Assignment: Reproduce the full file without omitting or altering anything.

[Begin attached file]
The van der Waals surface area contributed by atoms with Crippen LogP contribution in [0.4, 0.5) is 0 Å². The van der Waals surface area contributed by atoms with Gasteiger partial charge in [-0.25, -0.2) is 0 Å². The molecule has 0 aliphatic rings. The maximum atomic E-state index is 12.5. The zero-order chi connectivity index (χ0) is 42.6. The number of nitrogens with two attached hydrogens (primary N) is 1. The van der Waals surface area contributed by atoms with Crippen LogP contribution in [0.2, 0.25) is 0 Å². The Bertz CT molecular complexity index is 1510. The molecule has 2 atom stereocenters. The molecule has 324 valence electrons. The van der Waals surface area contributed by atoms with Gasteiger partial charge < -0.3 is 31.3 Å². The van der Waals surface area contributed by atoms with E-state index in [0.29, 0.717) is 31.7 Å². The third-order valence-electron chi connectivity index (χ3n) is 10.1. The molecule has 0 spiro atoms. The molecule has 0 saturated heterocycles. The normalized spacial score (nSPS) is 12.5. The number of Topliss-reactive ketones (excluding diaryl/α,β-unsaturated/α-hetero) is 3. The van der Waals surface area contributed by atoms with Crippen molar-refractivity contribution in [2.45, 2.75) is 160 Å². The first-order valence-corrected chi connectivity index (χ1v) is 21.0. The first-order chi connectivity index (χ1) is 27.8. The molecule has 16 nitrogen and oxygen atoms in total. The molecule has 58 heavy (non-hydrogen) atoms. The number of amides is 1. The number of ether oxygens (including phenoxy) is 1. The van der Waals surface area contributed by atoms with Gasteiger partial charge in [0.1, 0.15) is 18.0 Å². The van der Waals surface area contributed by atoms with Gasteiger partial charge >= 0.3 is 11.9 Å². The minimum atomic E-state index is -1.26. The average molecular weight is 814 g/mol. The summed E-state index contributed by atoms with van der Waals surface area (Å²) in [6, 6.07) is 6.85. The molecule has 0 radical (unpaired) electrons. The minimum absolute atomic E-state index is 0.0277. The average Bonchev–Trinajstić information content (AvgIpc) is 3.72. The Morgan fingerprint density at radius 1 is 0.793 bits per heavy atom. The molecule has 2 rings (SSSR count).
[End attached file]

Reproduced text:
The van der Waals surface area contributed by atoms with Crippen LogP contribution in [0.4, 0.5) is 0 Å². The van der Waals surface area contributed by atoms with Gasteiger partial charge in [-0.25, -0.2) is 0 Å². The molecule has 0 aliphatic rings. The maximum atomic E-state index is 12.5. The zero-order chi connectivity index (χ0) is 42.6. The number of nitrogens with two attached hydrogens (primary N) is 1. The van der Waals surface area contributed by atoms with Crippen LogP contribution in [0.2, 0.25) is 0 Å². The Bertz CT molecular complexity index is 1510. The molecule has 2 atom stereocenters. The molecule has 324 valence electrons. The van der Waals surface area contributed by atoms with Gasteiger partial charge < -0.3 is 31.3 Å². The van der Waals surface area contributed by atoms with E-state index in [0.29, 0.717) is 31.7 Å². The third-order valence-electron chi connectivity index (χ3n) is 10.1. The molecule has 0 spiro atoms. The molecule has 0 saturated heterocycles. The normalized spacial score (nSPS) is 12.5. The number of Topliss-reactive ketones (excluding diaryl/α,β-unsaturated/α-hetero) is 3. The van der Waals surface area contributed by atoms with Crippen molar-refractivity contribution in [2.45, 2.75) is 160 Å². The first-order valence-corrected chi connectivity index (χ1v) is 21.0. The first-order chi connectivity index (χ1) is 27.8. The molecule has 16 nitrogen and oxygen atoms in total. The molecule has 58 heavy (non-hydrogen) atoms. The number of amides is 1. The number of ether oxygens (including phenoxy) is 1. The van der Waals surface area contributed by atoms with Gasteiger partial charge in [0.1, 0.15) is 18.0 Å². The van der Waals surface area contributed by atoms with Gasteiger partial charge >= 0.3 is 11.9 Å². The minimum atomic E-state index is -1.26. The average molecular weight is 814 g/mol. The summed E-state index contributed by atoms with van der Waals surface area (Å²) in [6, 6.07) is 6.85. The molecule has 0 radical (unpaired) electrons. The minimum absolute atomic E-state index is 0.0277. The average Bonchev–Trinajstić information content (AvgIpc) is 3.72. The Morgan fingerprint density at radius 1 is 0.793 bits per heavy atom. The molecule has 2 rings (SSSR count).